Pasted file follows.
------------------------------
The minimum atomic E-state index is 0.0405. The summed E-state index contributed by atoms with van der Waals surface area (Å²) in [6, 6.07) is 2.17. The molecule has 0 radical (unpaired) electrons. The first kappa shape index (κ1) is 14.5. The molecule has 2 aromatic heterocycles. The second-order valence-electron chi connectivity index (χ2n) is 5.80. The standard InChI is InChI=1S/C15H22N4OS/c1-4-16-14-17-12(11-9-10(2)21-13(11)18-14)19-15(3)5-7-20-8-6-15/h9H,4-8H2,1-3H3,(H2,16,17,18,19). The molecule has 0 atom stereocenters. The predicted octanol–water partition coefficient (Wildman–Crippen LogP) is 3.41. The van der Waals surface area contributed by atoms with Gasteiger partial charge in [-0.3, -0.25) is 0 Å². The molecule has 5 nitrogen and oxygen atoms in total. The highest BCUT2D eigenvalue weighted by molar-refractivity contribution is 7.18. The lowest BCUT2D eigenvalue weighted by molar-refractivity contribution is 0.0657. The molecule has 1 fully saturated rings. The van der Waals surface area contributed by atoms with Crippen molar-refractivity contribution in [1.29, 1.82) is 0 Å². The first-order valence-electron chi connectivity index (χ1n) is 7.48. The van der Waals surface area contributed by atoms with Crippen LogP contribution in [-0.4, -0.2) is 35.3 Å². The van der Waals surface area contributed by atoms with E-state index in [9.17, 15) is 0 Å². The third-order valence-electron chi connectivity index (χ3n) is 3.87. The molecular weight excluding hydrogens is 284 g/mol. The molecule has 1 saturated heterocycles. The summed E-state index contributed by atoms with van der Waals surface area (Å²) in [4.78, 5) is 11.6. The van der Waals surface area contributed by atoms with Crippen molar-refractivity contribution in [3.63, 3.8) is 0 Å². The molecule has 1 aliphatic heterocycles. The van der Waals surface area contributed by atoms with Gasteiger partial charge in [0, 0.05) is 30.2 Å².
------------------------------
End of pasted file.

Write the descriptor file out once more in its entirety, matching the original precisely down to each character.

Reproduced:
The minimum atomic E-state index is 0.0405. The summed E-state index contributed by atoms with van der Waals surface area (Å²) in [6, 6.07) is 2.17. The molecule has 0 radical (unpaired) electrons. The first kappa shape index (κ1) is 14.5. The molecule has 2 aromatic heterocycles. The second-order valence-electron chi connectivity index (χ2n) is 5.80. The standard InChI is InChI=1S/C15H22N4OS/c1-4-16-14-17-12(11-9-10(2)21-13(11)18-14)19-15(3)5-7-20-8-6-15/h9H,4-8H2,1-3H3,(H2,16,17,18,19). The molecule has 0 atom stereocenters. The predicted octanol–water partition coefficient (Wildman–Crippen LogP) is 3.41. The van der Waals surface area contributed by atoms with Gasteiger partial charge in [-0.3, -0.25) is 0 Å². The molecule has 5 nitrogen and oxygen atoms in total. The highest BCUT2D eigenvalue weighted by molar-refractivity contribution is 7.18. The lowest BCUT2D eigenvalue weighted by molar-refractivity contribution is 0.0657. The molecule has 1 fully saturated rings. The van der Waals surface area contributed by atoms with Crippen molar-refractivity contribution in [1.29, 1.82) is 0 Å². The first-order valence-electron chi connectivity index (χ1n) is 7.48. The van der Waals surface area contributed by atoms with Crippen LogP contribution in [-0.4, -0.2) is 35.3 Å². The van der Waals surface area contributed by atoms with E-state index in [9.17, 15) is 0 Å². The third-order valence-electron chi connectivity index (χ3n) is 3.87. The molecular weight excluding hydrogens is 284 g/mol. The molecule has 1 saturated heterocycles. The summed E-state index contributed by atoms with van der Waals surface area (Å²) in [4.78, 5) is 11.6. The van der Waals surface area contributed by atoms with Crippen molar-refractivity contribution in [3.63, 3.8) is 0 Å². The molecule has 1 aliphatic heterocycles. The van der Waals surface area contributed by atoms with Gasteiger partial charge in [0, 0.05) is 30.2 Å².